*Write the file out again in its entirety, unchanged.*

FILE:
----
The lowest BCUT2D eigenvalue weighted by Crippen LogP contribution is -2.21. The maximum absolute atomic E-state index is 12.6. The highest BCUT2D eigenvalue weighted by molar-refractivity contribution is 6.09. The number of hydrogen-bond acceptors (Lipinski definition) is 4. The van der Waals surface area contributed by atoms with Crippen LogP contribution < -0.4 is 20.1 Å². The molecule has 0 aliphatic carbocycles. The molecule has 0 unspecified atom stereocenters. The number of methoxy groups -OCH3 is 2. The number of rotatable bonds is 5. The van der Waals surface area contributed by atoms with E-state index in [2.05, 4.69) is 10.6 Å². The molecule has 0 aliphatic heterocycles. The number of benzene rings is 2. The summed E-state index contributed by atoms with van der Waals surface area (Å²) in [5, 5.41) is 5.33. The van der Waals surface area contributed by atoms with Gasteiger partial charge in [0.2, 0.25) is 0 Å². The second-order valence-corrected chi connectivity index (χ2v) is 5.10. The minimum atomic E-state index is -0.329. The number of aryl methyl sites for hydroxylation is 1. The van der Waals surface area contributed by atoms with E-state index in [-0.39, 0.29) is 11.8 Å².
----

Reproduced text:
The lowest BCUT2D eigenvalue weighted by Crippen LogP contribution is -2.21. The maximum absolute atomic E-state index is 12.6. The highest BCUT2D eigenvalue weighted by molar-refractivity contribution is 6.09. The number of hydrogen-bond acceptors (Lipinski definition) is 4. The van der Waals surface area contributed by atoms with Crippen LogP contribution < -0.4 is 20.1 Å². The molecule has 0 aliphatic carbocycles. The molecule has 0 unspecified atom stereocenters. The number of methoxy groups -OCH3 is 2. The number of rotatable bonds is 5. The van der Waals surface area contributed by atoms with E-state index in [2.05, 4.69) is 10.6 Å². The molecule has 0 aliphatic heterocycles. The number of benzene rings is 2. The summed E-state index contributed by atoms with van der Waals surface area (Å²) in [5, 5.41) is 5.33. The van der Waals surface area contributed by atoms with Gasteiger partial charge in [0.2, 0.25) is 0 Å². The second-order valence-corrected chi connectivity index (χ2v) is 5.10. The minimum atomic E-state index is -0.329. The number of aryl methyl sites for hydroxylation is 1. The van der Waals surface area contributed by atoms with E-state index in [-0.39, 0.29) is 11.8 Å².